Above all, listen to music. Anything with a clear, regular beat will do. It doesn’t have to be good music, but it sure doesn’t hurt:
I’m five and a half miles in. I have the sense, now, that I am much stronger than I realized. That I am running a lot slower than I need to. I want to eat this course alive. And I will. I know it now. I will.
What’s the high like? To compare it to an orgasm is natural enough, I suppose. I already did. But it’s also quite wrong.
The orgasm is a species of wanting. As such, it’s never quite enough — not until it’s over. And the conclusion can’t help but disappoint. From the outside, the orgasm looks precisely like what it actually is: a cheap evolutionary trick, a whatever-it-takes to make sure that you keep right on doing this. When it stops, and if you’re even halfway reflective, you’ll have to wonder what all the fuss was about. Until you want it again.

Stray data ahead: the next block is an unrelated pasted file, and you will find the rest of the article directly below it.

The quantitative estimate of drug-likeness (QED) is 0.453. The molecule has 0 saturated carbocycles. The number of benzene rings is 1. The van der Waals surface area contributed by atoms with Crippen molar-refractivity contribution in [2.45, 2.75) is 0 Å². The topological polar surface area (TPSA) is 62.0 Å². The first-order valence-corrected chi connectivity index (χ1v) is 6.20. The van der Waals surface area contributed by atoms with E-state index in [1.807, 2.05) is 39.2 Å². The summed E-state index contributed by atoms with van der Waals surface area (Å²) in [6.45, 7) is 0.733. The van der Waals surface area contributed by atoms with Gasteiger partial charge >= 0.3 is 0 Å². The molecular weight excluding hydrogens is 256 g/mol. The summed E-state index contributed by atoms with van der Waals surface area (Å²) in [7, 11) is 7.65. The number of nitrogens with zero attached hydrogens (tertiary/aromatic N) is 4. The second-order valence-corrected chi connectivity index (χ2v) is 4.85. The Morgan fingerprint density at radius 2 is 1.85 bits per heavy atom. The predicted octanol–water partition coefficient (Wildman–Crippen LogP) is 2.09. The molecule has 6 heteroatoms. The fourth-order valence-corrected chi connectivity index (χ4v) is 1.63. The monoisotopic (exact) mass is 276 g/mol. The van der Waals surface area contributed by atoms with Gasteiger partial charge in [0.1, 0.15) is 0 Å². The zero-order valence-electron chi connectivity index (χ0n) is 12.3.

A runner’s high lasts a lot longer. Ten or twenty minutes, sometimes with a pronounced afterglow of as long as an hour. More importantly, it isn’t a form of wanting. It’s a plenitudinal, all-encompassing presence. It’s timeless and sudden. An orgasm desires. A runner’s high doesn’t need to desire. It is. In surging, expansive euphoria.
At least for me, an orgasm commandeers the mind. It forcibly calls up the same idiotic, animalistic thoughts, time and again. Admittedly I seem fond of these thoughts, but still: With the runner’s high, the thinking is unbelievably clear, and focused, and I can direct it wherever I like.
I would almost say it makes me smarter. If you’ve ever liked anything I’ve written at this site, there’s a good chance that I first composed it while transorbitally high. I remember the essentials — the high seems to help — and I reconstruct the rest later.
Seven miles in, and the high’s still going. I know I have to pace myself — I’m only just over halfway done. The problem is that I don’t want to pace myself. I have to fight against sprinting. It’s foolish, but I’ll be sorry if I don’t back off. I slow down, and the euphoria surges in protest.